While world attention has been transfixed by the rescue of 33 copper mine workers in Chile, China, the world’s largest coal producer and consumer, and which sits on a seventh of the world’s coal reserves, has announced that it shut down more than 1,350 small and dangerous coal mines in the first nine months of this year.
The closures are part of a drive to cut the industry’s appalling accident rate. China’s coal mines are the world’s most deadly; an estimated 20,000 of the country’s 5 million coal miners die each year in accidents such as this, though the official numbers are barely a seventh of that and falling: 2,631 deaths in 2009, down from more than 6,000 in 2004. Small and unregulated mines have the laxest safety precautions.
The country’s reliance on coal for the power generation that has driven its growth over the past three decades has until recently meant that safety has played a distant second fiddle to production. As recently as six years ago, four out of five coal miners killed in accidents worldwide died in a mine in China. That said, China’s largest coal mining companies now have safety records to compare with the best in the world.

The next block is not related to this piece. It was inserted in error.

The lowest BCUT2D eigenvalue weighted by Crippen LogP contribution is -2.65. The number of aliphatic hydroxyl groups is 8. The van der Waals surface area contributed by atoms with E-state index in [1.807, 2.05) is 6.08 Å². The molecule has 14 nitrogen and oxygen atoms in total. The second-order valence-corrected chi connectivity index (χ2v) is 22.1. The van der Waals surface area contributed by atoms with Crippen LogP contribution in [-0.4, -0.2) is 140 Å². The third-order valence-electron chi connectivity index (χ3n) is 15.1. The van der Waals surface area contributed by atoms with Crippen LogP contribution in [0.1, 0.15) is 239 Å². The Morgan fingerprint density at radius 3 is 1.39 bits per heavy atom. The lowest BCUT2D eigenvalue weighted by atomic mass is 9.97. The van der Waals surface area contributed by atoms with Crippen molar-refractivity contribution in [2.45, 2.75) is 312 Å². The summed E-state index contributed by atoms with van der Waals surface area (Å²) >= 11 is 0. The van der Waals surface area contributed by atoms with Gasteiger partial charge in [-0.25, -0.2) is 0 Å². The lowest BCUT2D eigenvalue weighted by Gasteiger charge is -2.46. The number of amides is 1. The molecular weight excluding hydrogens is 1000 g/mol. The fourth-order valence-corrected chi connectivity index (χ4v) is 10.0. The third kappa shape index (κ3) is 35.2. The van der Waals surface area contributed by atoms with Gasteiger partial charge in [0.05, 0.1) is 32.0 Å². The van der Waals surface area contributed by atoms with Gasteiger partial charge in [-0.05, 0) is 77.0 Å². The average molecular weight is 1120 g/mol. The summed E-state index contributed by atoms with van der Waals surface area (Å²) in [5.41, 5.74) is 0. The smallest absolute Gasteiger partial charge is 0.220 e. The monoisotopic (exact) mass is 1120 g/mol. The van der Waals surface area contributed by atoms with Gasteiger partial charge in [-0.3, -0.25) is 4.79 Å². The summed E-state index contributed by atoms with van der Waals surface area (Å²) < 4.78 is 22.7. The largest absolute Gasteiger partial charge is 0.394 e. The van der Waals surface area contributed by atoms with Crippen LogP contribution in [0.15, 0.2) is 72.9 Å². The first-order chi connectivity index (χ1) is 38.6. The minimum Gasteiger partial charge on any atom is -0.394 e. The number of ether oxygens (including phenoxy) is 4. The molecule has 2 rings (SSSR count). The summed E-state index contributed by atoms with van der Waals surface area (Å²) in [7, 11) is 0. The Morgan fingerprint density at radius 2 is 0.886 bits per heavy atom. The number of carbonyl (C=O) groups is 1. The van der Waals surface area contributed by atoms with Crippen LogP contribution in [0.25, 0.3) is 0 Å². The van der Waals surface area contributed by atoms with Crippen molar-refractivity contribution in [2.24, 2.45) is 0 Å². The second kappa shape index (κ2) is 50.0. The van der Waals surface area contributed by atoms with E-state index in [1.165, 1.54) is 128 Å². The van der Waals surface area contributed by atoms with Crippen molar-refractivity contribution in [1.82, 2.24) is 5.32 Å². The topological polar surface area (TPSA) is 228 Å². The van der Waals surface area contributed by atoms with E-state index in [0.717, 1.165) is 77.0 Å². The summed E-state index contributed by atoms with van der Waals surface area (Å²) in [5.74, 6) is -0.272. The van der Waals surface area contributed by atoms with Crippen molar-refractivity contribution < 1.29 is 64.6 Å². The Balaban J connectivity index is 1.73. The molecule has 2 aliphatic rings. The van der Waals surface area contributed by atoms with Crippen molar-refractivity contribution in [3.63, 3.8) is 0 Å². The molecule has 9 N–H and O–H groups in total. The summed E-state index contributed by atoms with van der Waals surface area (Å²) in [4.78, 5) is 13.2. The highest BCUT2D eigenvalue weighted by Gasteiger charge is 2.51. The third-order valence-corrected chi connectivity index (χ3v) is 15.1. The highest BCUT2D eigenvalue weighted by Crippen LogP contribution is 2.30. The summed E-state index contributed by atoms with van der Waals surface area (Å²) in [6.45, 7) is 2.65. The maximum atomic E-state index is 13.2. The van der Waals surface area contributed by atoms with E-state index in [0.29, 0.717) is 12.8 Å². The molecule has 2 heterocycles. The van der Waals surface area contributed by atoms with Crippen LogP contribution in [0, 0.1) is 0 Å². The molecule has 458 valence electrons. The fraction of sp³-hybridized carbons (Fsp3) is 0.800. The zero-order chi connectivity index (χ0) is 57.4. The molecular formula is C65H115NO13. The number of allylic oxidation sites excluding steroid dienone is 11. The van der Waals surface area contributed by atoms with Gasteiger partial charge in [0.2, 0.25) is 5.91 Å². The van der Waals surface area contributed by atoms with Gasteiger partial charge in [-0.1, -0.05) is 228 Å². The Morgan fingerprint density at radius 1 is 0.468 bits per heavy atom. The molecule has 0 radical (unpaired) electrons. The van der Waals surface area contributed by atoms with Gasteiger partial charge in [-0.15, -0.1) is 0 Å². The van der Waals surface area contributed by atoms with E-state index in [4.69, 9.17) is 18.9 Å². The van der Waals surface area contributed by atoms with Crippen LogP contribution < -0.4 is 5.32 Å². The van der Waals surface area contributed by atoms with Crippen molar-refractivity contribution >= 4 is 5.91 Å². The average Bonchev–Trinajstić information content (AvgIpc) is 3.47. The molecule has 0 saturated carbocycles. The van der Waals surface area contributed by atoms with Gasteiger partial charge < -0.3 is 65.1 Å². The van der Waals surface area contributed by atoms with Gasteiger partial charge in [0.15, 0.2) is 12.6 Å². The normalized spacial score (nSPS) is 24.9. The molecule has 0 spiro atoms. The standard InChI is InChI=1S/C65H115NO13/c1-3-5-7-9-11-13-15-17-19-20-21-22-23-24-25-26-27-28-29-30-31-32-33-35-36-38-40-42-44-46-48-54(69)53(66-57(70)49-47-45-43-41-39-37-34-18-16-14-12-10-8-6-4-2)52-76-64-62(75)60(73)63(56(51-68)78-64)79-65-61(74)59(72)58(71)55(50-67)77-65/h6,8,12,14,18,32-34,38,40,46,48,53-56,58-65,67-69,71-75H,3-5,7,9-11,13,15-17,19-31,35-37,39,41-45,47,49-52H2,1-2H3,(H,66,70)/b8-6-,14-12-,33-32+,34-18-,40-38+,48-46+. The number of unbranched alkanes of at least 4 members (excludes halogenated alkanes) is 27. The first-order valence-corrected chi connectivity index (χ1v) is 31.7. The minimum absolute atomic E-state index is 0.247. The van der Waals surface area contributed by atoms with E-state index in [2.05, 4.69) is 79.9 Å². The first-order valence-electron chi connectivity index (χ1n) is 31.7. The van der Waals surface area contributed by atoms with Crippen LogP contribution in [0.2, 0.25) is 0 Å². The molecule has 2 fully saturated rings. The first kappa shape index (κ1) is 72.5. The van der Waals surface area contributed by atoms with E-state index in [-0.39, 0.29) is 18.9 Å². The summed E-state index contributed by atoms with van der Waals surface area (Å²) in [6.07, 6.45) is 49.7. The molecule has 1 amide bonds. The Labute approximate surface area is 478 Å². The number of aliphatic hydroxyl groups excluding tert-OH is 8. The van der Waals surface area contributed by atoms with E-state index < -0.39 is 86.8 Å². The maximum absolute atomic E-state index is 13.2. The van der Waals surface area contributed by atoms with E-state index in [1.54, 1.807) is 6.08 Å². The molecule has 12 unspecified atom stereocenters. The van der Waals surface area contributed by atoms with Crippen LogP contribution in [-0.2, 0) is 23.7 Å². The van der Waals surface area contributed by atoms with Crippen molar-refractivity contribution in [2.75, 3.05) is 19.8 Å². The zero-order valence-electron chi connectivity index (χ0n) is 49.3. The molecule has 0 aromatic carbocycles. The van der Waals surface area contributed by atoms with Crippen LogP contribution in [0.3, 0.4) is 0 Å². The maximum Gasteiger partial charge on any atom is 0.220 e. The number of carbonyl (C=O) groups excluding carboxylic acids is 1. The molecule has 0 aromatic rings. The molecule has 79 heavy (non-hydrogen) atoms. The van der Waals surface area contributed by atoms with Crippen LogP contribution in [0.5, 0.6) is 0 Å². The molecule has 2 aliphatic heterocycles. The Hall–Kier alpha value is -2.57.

The closures also support the official drive to reduce green house gas emissions by cutting the mining and use of highly polluting brown coal and lignite, and to preserve fast disappearing agricultural land which mining operations make unsuitable for farming.
The National Energy Administration says this year’s closures have taken out 125 million tones of outdated production capacity so far. The target is to close more than 1,500 small mines this year, and the shut-downs are being hurried forward to meet it. The longer term goal is to close all small mines by 2015. This was part of a ten year plan launched in early 2006 to reorganize the country’s fragmented coal industry — then 28,000 coal mines, of which only 2,000 were state owned — into five or six large groups such as Shenhua Group, China’s largest coal producer, China National Coal, the second largest, and Pingshuo Coal Industry Corp, the largest exporter. There will be fewer than 10,000 small mines left by the end of this year at current rates of closure.